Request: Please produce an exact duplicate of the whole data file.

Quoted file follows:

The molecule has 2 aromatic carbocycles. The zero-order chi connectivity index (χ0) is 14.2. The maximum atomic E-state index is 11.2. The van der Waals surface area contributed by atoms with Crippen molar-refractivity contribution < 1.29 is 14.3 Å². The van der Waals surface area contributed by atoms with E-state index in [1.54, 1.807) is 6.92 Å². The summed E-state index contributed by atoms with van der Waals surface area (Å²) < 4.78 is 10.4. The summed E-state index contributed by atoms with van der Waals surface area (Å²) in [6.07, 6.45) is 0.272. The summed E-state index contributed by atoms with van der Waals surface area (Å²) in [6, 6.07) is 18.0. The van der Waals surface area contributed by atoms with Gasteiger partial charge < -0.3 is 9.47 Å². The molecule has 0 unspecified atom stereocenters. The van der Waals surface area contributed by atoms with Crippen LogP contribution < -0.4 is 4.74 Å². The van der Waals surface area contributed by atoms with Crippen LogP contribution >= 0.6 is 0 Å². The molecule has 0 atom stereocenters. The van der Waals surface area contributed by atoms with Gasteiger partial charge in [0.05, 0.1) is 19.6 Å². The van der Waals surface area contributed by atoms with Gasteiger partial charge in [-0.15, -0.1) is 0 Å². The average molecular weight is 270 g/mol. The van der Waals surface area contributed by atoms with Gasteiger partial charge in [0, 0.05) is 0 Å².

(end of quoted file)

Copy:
The molecule has 2 aromatic carbocycles. The zero-order chi connectivity index (χ0) is 14.2. The maximum atomic E-state index is 11.2. The van der Waals surface area contributed by atoms with Crippen molar-refractivity contribution < 1.29 is 14.3 Å². The van der Waals surface area contributed by atoms with E-state index in [1.54, 1.807) is 6.92 Å². The summed E-state index contributed by atoms with van der Waals surface area (Å²) < 4.78 is 10.4. The summed E-state index contributed by atoms with van der Waals surface area (Å²) in [6.07, 6.45) is 0.272. The summed E-state index contributed by atoms with van der Waals surface area (Å²) in [6, 6.07) is 18.0. The van der Waals surface area contributed by atoms with Gasteiger partial charge < -0.3 is 9.47 Å². The molecule has 0 unspecified atom stereocenters. The van der Waals surface area contributed by atoms with Crippen LogP contribution < -0.4 is 4.74 Å². The van der Waals surface area contributed by atoms with Crippen LogP contribution >= 0.6 is 0 Å². The molecule has 0 atom stereocenters. The van der Waals surface area contributed by atoms with Gasteiger partial charge in [0.05, 0.1) is 19.6 Å². The van der Waals surface area contributed by atoms with Gasteiger partial charge in [-0.15, -0.1) is 0 Å². The average molecular weight is 270 g/mol. The van der Waals surface area contributed by atoms with Gasteiger partial charge in [0, 0.05) is 0 Å².